Can retired policeman collect unemployment and pension?


Q. If a retired policeman from a local municipality in New Jersey loses his post-retirement job, can he collect unemployment in addition to collecting his pension?
— Making ends meet

A. The answer is maybe.

In New Jersey, if you lose your job while you are collecting a pension, you may be able to collect unemployment compensation, said Laurie Wolfe, a certified financial planner and certified public accountant with Lassus Wherley, a subsidiary of Peapack-Gladstone Bank, in New Providence.

She said it all depends on who contributed into the pension plan. This could reduce, wipe out or have no effect on the amount of your unemployment compensation.

If your employer contributed 100 percent into the pension plan, then your unemployment compensation will be reduced by 100 percent of the amount of your pension payment, she said.

If both you and your employer contributed, it could be reduced by 50 percent of your pension benefit.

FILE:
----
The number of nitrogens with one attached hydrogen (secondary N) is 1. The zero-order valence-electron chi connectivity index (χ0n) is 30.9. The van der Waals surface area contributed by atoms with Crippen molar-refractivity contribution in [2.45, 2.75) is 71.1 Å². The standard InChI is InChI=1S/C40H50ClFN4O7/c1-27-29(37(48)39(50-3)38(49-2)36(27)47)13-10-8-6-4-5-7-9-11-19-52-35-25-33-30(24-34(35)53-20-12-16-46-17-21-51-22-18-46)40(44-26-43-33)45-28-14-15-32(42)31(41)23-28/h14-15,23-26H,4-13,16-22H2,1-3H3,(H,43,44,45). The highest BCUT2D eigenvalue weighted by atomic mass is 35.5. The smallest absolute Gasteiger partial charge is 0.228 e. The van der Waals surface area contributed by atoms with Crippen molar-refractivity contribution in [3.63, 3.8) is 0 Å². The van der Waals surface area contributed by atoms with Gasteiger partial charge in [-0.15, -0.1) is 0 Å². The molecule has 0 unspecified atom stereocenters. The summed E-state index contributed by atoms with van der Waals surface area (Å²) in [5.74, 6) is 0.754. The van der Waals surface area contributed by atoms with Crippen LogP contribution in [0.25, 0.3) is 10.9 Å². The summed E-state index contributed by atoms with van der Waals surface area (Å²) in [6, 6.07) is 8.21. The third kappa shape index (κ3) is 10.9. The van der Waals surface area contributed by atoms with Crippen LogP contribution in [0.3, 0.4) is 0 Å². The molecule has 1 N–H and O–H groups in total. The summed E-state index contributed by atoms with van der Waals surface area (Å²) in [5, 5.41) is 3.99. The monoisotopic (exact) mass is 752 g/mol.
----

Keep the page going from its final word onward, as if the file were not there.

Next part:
She offered this example. Let’s say you’re collecting a pension of $2,000 per month, or $500 per week, and that you and your employer both made contributions to the plan. Further assume that your unemployment benefit is $650 per week. The $650 would be reduced by 50 percent of your weekly $500 pension amount, or $250, Wolfe said. So you would then be receiving $400 in unemployment compensation and $500 from your pension for a total of $900.

Lastly, assume that you made 100 percent of the contributions into the pension plan. In this case, your unemployment compensation would not be reduced, she said.

“There is a way out of this with a little planning,” Wolfe said. “If you roll over your pension into an IRA, New Jersey will not reduce your benefits as they do not consider the IRA to be a pension.”

Sounds like you should make an appointment with your local unemployment office to discuss your circumstances, but also speak to a financial advisor before making any changes to your pension.

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This story was originally published on May 27, 2019. presents certain general financial planning principles and advice, but should never be viewed as a substitute for obtaining advice from a personal professional advisor who understands your unique individual circumstances.